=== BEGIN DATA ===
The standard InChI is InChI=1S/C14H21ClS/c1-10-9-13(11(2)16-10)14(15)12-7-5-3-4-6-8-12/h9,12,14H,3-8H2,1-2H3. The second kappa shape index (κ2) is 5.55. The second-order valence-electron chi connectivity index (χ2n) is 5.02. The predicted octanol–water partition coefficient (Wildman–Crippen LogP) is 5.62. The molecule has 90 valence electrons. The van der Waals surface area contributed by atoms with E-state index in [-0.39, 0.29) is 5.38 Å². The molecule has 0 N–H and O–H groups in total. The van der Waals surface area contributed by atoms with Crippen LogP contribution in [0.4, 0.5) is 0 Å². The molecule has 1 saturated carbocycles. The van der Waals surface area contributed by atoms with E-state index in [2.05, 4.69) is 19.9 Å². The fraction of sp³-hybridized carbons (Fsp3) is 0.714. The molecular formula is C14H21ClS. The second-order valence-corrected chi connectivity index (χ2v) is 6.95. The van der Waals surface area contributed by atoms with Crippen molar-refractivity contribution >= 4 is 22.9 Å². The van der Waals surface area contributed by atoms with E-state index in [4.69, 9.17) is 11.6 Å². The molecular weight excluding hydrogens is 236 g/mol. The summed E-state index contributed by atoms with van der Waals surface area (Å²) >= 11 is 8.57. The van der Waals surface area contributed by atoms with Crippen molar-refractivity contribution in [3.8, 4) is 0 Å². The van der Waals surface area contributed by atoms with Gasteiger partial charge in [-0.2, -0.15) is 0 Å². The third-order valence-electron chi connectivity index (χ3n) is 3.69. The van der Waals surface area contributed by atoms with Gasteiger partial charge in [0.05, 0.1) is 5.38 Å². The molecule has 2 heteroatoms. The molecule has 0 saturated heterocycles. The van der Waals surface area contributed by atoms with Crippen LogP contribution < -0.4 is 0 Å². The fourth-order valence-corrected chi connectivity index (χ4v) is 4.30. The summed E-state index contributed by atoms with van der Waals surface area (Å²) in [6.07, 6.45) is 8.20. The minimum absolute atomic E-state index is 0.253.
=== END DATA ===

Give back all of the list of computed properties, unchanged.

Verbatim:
The standard InChI is InChI=1S/C14H21ClS/c1-10-9-13(11(2)16-10)14(15)12-7-5-3-4-6-8-12/h9,12,14H,3-8H2,1-2H3. The second kappa shape index (κ2) is 5.55. The second-order valence-electron chi connectivity index (χ2n) is 5.02. The predicted octanol–water partition coefficient (Wildman–Crippen LogP) is 5.62. The molecule has 90 valence electrons. The van der Waals surface area contributed by atoms with E-state index in [-0.39, 0.29) is 5.38 Å². The molecule has 0 N–H and O–H groups in total. The van der Waals surface area contributed by atoms with Crippen LogP contribution in [0.4, 0.5) is 0 Å². The molecule has 1 saturated carbocycles. The van der Waals surface area contributed by atoms with E-state index in [2.05, 4.69) is 19.9 Å². The fraction of sp³-hybridized carbons (Fsp3) is 0.714. The molecular formula is C14H21ClS. The second-order valence-corrected chi connectivity index (χ2v) is 6.95. The van der Waals surface area contributed by atoms with Crippen molar-refractivity contribution >= 4 is 22.9 Å². The van der Waals surface area contributed by atoms with E-state index in [4.69, 9.17) is 11.6 Å². The molecular weight excluding hydrogens is 236 g/mol. The summed E-state index contributed by atoms with van der Waals surface area (Å²) >= 11 is 8.57. The van der Waals surface area contributed by atoms with Crippen molar-refractivity contribution in [3.8, 4) is 0 Å². The van der Waals surface area contributed by atoms with Gasteiger partial charge in [-0.2, -0.15) is 0 Å². The third-order valence-electron chi connectivity index (χ3n) is 3.69. The van der Waals surface area contributed by atoms with Gasteiger partial charge in [0.05, 0.1) is 5.38 Å². The molecule has 2 heteroatoms. The molecule has 0 saturated heterocycles. The van der Waals surface area contributed by atoms with Crippen LogP contribution < -0.4 is 0 Å². The fourth-order valence-corrected chi connectivity index (χ4v) is 4.30. The summed E-state index contributed by atoms with van der Waals surface area (Å²) in [6.07, 6.45) is 8.20. The minimum absolute atomic E-state index is 0.253.